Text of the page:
I am looking forward to the arrival of my first Reynolds 531 framed bicycle any day now. It is with this in mind that encouraged me to write a little bit about this venerable steel tubing, which has been used on many fine racing motorcycles and cars.
The history of the Reynolds Tube Company dates back to 1841 when John Reynolds started a nail making business. In the late 19th Century Reynolds was looking at expanding the business and went into the field of making lightweight tubing. In 1897 Alfred M. Reynolds and J.T. Hewitt, an employee of the company, took out a patent on their "butted" tubes. These tubes were developed. It was in 1923 that the company was renamed the Reynolds Tube Company.
It was in 1935 that Reynolds 531 was first introduced. 531 came about unintentionally. It was Chief Inspector and Metallurgist Max Bigford who spotted an aircraft tubing which he thought held the potential for making an excellent cycle tubeset and reworked the specifications along with Director Austyn Reynolds. The approximate alloying composition of 531 tubing is 1.5% Mn, 0.25% Mo, 0.35% C, and is similar to the old British BS970 En 16/18 steel. It has a UTS of 700-900 MPa.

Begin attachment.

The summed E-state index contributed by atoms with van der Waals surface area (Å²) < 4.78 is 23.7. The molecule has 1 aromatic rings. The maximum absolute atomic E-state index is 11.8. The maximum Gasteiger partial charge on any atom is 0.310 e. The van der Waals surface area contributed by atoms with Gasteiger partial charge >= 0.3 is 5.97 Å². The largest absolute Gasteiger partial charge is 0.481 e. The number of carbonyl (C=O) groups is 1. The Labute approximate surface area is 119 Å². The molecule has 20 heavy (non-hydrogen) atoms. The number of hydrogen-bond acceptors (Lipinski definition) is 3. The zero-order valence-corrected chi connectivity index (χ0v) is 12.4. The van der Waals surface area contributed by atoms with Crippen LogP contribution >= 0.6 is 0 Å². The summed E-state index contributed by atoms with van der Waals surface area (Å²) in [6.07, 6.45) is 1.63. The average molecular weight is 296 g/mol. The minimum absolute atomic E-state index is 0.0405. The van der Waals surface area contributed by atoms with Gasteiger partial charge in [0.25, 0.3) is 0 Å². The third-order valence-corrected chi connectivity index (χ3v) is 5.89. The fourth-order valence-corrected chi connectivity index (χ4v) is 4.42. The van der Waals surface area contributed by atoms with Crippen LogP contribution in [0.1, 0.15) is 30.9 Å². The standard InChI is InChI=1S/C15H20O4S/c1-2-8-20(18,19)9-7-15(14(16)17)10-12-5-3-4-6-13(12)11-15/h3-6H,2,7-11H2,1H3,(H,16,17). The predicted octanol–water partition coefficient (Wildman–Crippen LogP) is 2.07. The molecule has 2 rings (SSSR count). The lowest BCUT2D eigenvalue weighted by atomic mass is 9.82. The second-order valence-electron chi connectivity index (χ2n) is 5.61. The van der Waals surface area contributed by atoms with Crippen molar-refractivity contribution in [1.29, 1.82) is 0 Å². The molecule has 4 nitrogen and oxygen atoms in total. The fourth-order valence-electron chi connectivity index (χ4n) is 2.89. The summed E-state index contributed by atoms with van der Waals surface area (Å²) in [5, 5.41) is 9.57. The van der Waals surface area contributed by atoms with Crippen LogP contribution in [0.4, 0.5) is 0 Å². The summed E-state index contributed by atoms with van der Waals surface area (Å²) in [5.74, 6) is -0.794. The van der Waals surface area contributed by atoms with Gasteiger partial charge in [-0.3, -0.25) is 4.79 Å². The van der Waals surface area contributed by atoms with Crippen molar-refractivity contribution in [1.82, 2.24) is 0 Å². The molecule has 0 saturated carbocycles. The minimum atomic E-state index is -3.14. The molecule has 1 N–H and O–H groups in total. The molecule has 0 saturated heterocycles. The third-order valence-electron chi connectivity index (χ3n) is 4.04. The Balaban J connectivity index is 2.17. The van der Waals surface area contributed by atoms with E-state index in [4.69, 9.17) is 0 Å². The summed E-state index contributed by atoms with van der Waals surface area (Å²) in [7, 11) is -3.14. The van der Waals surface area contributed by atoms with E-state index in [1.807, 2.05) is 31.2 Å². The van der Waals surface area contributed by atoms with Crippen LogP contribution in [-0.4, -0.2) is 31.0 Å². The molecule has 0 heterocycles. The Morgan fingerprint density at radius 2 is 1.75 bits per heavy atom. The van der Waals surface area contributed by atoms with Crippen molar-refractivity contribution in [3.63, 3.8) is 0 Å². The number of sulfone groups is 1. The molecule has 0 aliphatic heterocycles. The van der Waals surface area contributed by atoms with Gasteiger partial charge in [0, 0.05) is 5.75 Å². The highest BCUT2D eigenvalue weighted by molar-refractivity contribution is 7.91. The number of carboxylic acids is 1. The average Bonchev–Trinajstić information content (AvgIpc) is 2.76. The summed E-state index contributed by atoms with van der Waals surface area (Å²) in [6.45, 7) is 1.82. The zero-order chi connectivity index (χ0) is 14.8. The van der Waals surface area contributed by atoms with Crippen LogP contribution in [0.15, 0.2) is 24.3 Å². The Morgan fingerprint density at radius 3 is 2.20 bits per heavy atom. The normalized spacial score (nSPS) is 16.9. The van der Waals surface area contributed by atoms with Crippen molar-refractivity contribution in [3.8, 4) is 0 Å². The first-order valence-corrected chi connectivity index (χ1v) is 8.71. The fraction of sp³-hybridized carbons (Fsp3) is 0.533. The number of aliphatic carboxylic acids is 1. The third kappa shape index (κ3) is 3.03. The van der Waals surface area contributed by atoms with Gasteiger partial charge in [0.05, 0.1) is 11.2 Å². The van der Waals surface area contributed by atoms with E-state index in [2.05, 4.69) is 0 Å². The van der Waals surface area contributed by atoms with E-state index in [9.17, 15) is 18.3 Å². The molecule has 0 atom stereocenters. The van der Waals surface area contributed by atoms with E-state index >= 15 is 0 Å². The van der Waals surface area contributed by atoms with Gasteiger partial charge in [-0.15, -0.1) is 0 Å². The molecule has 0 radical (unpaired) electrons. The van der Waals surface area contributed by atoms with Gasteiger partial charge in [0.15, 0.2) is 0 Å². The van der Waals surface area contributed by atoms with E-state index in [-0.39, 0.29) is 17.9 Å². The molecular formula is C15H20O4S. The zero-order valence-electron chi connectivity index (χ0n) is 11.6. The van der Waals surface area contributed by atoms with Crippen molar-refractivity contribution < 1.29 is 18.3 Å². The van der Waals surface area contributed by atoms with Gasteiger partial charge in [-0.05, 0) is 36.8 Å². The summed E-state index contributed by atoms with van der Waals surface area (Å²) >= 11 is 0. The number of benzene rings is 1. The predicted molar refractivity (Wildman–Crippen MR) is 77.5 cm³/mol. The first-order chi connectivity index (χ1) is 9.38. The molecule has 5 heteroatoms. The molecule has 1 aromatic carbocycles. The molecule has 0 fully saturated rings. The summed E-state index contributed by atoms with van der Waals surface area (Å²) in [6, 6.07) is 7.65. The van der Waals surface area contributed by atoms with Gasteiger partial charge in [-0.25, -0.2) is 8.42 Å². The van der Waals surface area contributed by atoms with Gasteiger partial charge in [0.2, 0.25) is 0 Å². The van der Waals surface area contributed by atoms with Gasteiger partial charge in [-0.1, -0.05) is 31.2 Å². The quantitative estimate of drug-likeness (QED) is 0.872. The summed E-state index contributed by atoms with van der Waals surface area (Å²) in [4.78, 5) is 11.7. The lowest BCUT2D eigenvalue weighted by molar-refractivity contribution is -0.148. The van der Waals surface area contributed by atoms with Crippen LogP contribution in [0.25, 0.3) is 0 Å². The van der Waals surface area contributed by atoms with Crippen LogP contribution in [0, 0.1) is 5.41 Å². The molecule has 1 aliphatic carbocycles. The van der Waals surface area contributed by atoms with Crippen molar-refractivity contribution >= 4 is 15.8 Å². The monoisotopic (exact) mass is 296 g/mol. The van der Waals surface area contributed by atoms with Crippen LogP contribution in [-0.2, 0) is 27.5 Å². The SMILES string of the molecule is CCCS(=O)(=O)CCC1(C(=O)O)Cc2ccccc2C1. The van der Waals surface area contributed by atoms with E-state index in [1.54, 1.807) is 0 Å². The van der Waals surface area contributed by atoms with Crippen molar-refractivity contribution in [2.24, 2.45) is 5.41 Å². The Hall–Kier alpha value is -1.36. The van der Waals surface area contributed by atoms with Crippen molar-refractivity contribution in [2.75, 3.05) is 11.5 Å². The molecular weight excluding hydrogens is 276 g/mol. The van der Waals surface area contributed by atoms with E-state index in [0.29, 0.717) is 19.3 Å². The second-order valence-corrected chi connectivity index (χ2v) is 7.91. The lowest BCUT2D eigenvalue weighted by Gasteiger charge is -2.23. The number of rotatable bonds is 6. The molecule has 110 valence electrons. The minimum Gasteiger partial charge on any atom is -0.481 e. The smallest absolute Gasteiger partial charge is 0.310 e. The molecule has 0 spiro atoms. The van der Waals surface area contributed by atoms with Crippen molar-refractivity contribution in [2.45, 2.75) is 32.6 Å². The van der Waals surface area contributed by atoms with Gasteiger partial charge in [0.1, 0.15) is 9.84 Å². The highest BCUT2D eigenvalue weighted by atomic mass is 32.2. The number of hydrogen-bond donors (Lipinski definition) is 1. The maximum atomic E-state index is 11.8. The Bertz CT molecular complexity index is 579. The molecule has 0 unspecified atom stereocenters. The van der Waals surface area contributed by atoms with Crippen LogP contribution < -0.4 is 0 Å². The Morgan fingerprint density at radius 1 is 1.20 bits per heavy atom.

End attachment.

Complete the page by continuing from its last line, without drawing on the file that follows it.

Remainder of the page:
During WW2 Reynolds made over 10,000 miles of steel tubing for the war effort. 531 steel was utilised (amongst other things) on the frames that held Rolls Royce Merlin engines. After the war, 531 continued to be used in bicycle frames and also in motorcycle racing frames. The Manx Norton Featherbed frame is probably the most famous frame to be made of Reynolds 531. 531 was also used on cars, for example sub-frames on the Jaguar E type were made using it.
Reynolds 531 was so successful that it was not until 1976 that Reynolds was able to improve on it as a material for bicycle frames, with the introduction of Reynolds 753. Such was the success of Reynolds tubing in bicycle manufacturing, 27 winners of the Tour de France have won riding with Reynolds tubing.